I have found it critical to ask for advice. Without it I wouldn’t have progressed.
Through experience few things have stood out as fundamental when giving or asking for advice.
Asking for and receiving advice
When asking for advice we ask for the adviser to expose the weakest point in our idea and if possible to give us an outline of a plan of action. In that sense it is asking for constructive criticism.
When asking for advice I try to distance myself from the thing I ask advice for. That way the advice won’t be taken personally and rejected with an emotional response. One of the things I remember most vividly from my art teacher in university is when he said:
Don’t be afraid of the white page. Leave your mark on it and be ready to throw it away as soon as you draw it. Don’t become precious with the work you have done and be ready to do it over and over again. That is the only way to improve.
The same applies when asking for advice – don’t be afraid to change your idea or direction. After all that’s why you are asking for advice in the first place. Instead seek for a way to change and improve the idea.
Pointing out the weakest point helps us to put our energy in the problem that would yield the greatest improvement for the least effort.
Look for specific actions from the advice, something that you can go and do as soon as possible. The question you ask needs to be specific. A specific question helps the one giving the advice to understand the situation you are in and to give the most useful comment.
For example, if you are working on an essay, asking “How can I write a better essay?” is a very general question and can take a long time to answer fully. It also shows that you haven’t done enough research or are not deep into the subject. It will also waste the time of the one you ask.
If on the other hand the question is “How can I improve the argument in this paragraph?” you will receive a very accurate feedback.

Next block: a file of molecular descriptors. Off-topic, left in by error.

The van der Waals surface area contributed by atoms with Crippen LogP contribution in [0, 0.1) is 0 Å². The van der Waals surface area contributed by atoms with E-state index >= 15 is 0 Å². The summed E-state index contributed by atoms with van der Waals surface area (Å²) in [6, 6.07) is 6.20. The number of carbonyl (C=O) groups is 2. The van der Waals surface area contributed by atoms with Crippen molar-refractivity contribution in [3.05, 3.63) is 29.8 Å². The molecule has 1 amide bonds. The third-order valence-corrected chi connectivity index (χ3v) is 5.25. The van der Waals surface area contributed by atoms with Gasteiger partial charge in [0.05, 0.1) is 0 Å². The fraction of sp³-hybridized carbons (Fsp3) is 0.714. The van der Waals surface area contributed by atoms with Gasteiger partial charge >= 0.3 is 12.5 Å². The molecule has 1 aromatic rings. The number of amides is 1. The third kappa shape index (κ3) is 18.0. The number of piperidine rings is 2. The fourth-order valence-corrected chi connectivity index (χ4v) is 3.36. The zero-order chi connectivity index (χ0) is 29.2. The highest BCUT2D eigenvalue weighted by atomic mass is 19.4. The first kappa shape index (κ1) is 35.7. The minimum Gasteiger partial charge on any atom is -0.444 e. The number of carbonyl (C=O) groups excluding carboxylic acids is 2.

Apart from receiving constructive criticism we also ask for advice to find reaffirmation of a something we believe, but are not completely sure about or don’t have the guts to do. In that case the advice will simply repeat what we believe, given from someone we see as more experienced and with a greater authority, which will give us the necessary confidence. Paying for consultations is one way of doing it.
Look for advice as much as you can, surround yourself with people that you can ask for feedback often, that you know want to see you improving and that you can learn from. The more you ask for advice and feedback, the faster you will see your mistakes and improve them. This is very important and something I personally struggle with at times when I see events or my work very personally and become protective of them.
To summarize, when asking for advice:
- look for constructive criticism
- be prepared to receive criticism and apply it
- look to expose the weakest element
- when lacking in confidence look for an external confirmation in order to gain it
- be specific with your questions and research more if you don’t think you know enough to be specific
- surround yourself with people that you trust and can learn from. Ask for advice as soon as you are in a block or want to insure the quality of your work and to refine your ideas